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On 20 January 2020 Finance Minister Tito Mboweni called on South Africans to share their tips for the country’s spending priorities and how to spur on equitable economic growth. With the 2020 National Budget Speech scheduled for 26 February, Citadel Portfolio Manager Mike van der Westhuizen believes a strong Budget will come down to simple action and hard choices taken now for the long-term benefit of the country.

“The main thing to look at, given that the Moody’s vultures are circling, is the need to rein in the budget deficit, which is starting to get even more out of control,” he says.

In the 2019 Medium Term Budget Policy Statement (MTBPS) the Treasury projected the consolidated Budget deficit at 5.9% of GDP, averaging 6.2% of GDP over the next three years.

A low growth, low inflation environment also affects the debt-to-GDP trajectory, the sustainability of which Mboweni has already warned about. As a proportion of South Africa’s GDP, the MTBPS notes a hike in gross debt from 56.7% in 2018-19, to 60.8% in 2020-2021 and 71.3% in 2022-23 if the status quo does not change, something the ratings agencies are understandably concerned about.

“These numbers show that the previous goal of fiscal consolidation is currently not going according to plan,” explains Van der Westhuizen. “Although it must be said that while Treasury appears to be doing everything in its power to stop the slow bleed, it’s coming down to a cooperation issue with the rest of government and other influential stakeholders.”

This disconnect between what needs to happen and the disinclination within government to act is likely to come through when Mboweni’s National Budget is revealed.


Distilling down the multiple issues at play, Van der Westhuizen explains that “government needs to come up with about R150 billion in savings over the medium-term expenditure framework, being the next three years. So that’s essentially R50 billion a year in savings that need to come through.”

So how can this be achieved?

The first option is to look, once again, to the taxpayer. But, says Van der Westhuizen, “Treasury has already squeezed the taxpayer, so options are increasingly limited. In prior years, we’ve seen personal income tax hikes and last year a VAT hike. Easy wins are fuel levies and sin taxes that go up every year, as well as bracket creep, i.e. not adjusting the tax brackets for inflation. Other potential tax avenues could include a new upper tax bracket, wealth tax, estate duties or even changes to capital gains tax or dividend tax. Although helpful these don’t really do the heavy lifting.”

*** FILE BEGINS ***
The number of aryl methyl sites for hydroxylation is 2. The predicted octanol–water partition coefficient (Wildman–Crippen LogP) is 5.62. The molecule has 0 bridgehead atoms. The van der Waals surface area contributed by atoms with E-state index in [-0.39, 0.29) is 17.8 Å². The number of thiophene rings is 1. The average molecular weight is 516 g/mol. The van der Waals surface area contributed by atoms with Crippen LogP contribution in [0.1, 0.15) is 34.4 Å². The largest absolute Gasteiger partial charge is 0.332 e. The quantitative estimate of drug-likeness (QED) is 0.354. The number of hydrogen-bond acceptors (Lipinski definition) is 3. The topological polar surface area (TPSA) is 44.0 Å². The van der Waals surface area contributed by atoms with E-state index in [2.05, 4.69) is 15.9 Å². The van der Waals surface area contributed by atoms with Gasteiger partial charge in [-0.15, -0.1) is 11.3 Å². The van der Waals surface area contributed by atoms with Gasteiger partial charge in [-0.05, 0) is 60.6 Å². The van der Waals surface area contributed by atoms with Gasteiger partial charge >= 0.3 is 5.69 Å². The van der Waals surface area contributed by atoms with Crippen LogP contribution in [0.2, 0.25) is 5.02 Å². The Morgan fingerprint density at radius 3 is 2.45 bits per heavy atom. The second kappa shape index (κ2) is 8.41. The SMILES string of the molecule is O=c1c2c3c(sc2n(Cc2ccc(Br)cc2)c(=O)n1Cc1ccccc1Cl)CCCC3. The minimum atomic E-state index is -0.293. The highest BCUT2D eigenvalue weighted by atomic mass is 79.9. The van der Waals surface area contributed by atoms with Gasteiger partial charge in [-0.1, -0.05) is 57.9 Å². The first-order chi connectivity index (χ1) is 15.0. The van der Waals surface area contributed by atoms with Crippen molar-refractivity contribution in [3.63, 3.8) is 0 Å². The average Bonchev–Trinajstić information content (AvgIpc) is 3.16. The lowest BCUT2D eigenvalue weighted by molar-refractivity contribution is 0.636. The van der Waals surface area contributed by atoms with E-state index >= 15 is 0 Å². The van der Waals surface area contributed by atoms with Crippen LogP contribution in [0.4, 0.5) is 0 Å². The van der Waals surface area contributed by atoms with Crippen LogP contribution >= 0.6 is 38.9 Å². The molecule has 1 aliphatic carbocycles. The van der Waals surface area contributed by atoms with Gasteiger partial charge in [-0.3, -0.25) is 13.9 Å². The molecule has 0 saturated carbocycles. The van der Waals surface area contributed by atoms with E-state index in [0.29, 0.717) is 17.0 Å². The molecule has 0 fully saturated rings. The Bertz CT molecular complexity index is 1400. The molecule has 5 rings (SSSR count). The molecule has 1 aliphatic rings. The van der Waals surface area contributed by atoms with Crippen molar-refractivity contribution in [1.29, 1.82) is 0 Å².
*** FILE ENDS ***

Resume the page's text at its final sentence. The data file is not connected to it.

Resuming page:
There has been talk that the only really effective lever left to pull could be to raise VAT by one percentage point to 16%, which would inject anything from R20 billion to R35 billion in revenue. Although this would be a particularly unpopular move politically, it is an ever-increasing possibility.


As a result of revenue constraints, Van der Westhuizen believes all the heavy lifting should be done on the expenditure side. But, again, taking steps to contain and curb expenditure will come down to political will.

“The big line items here are public sector wages (about 34% of expenditure), debt service costs (10%) and social grants (10%). Interest payments and social grants are essentially fixed. The main lever is the wage bill, which is a bit tricky at this stage since multi-year wage negotiations are still in process and will only conclude around March 2021, so we need to see what the minister says about that,” says Van der Westhuizen. “The government tried a voluntary resignation and natural attrition approach to try and get the wage bill down, but that hasn’t been effective. Maybe the lower consumer price inflation (CPI) outlook from the Reserve Bank and pinning of inflation expectations might help in negotiating lower wages, but that is unlikely to be enough.”

Van der Westhuizen adds: “Even if government took a firm stance of CPI less 2%, which would have the trade unions barking at the feet of government, then this would only save about R105 billion over three years, leaving us about R45 billion short. The point is that even a drastic decline in wage growth doesn’t result in the necessary scaling back in spending.”


Despite this constrained picture, there is still bound to be more support doled out for state-owned enterprises (SOEs) in the Budget. The issue of SOEs will loom large over Mboweni’s speech.

“In late-January we saw the Development Bank of South Africa (DBSA) granting a loan to South African Airways (SAA) as part of their restructuring,” notes Van der Westhuizen. “That is something of a red flag in terms of the cross contamination of SOEs, with a well-performing SOE like the DBSA now having to step up and bail out a poor-performing SOE. The reason for this is that government cannot afford to use its balance sheet to rescue these SOEs, so they are doing a bit of reshuffling the deck chairs. The concern is the strain this might put on the well-performing SOEs. For now it’s not a massive issue as the DBSA does have rules in terms of how much it can lend out, but the trend isn’t pleasing.”